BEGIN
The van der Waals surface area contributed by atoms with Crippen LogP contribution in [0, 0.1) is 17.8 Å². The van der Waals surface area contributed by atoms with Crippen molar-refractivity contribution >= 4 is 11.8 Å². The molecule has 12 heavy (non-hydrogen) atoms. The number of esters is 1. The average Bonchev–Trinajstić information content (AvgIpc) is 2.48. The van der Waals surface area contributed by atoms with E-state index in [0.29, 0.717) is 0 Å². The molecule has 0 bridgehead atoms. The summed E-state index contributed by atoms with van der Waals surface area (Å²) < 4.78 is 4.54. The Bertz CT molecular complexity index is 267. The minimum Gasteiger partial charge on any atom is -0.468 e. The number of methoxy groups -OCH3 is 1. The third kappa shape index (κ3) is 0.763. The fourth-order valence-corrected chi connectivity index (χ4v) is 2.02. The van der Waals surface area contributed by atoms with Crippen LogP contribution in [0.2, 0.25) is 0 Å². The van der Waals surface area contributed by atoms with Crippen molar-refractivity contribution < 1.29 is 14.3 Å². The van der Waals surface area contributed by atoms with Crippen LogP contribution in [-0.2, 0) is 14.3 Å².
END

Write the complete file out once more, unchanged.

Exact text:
The van der Waals surface area contributed by atoms with Crippen LogP contribution in [0, 0.1) is 17.8 Å². The van der Waals surface area contributed by atoms with Crippen molar-refractivity contribution >= 4 is 11.8 Å². The molecule has 12 heavy (non-hydrogen) atoms. The number of esters is 1. The average Bonchev–Trinajstić information content (AvgIpc) is 2.48. The van der Waals surface area contributed by atoms with E-state index in [0.29, 0.717) is 0 Å². The molecule has 0 bridgehead atoms. The summed E-state index contributed by atoms with van der Waals surface area (Å²) < 4.78 is 4.54. The Bertz CT molecular complexity index is 267. The minimum Gasteiger partial charge on any atom is -0.468 e. The number of methoxy groups -OCH3 is 1. The third kappa shape index (κ3) is 0.763. The fourth-order valence-corrected chi connectivity index (χ4v) is 2.02. The van der Waals surface area contributed by atoms with Crippen LogP contribution in [0.2, 0.25) is 0 Å². The van der Waals surface area contributed by atoms with Crippen molar-refractivity contribution < 1.29 is 14.3 Å². The van der Waals surface area contributed by atoms with Crippen LogP contribution in [-0.2, 0) is 14.3 Å².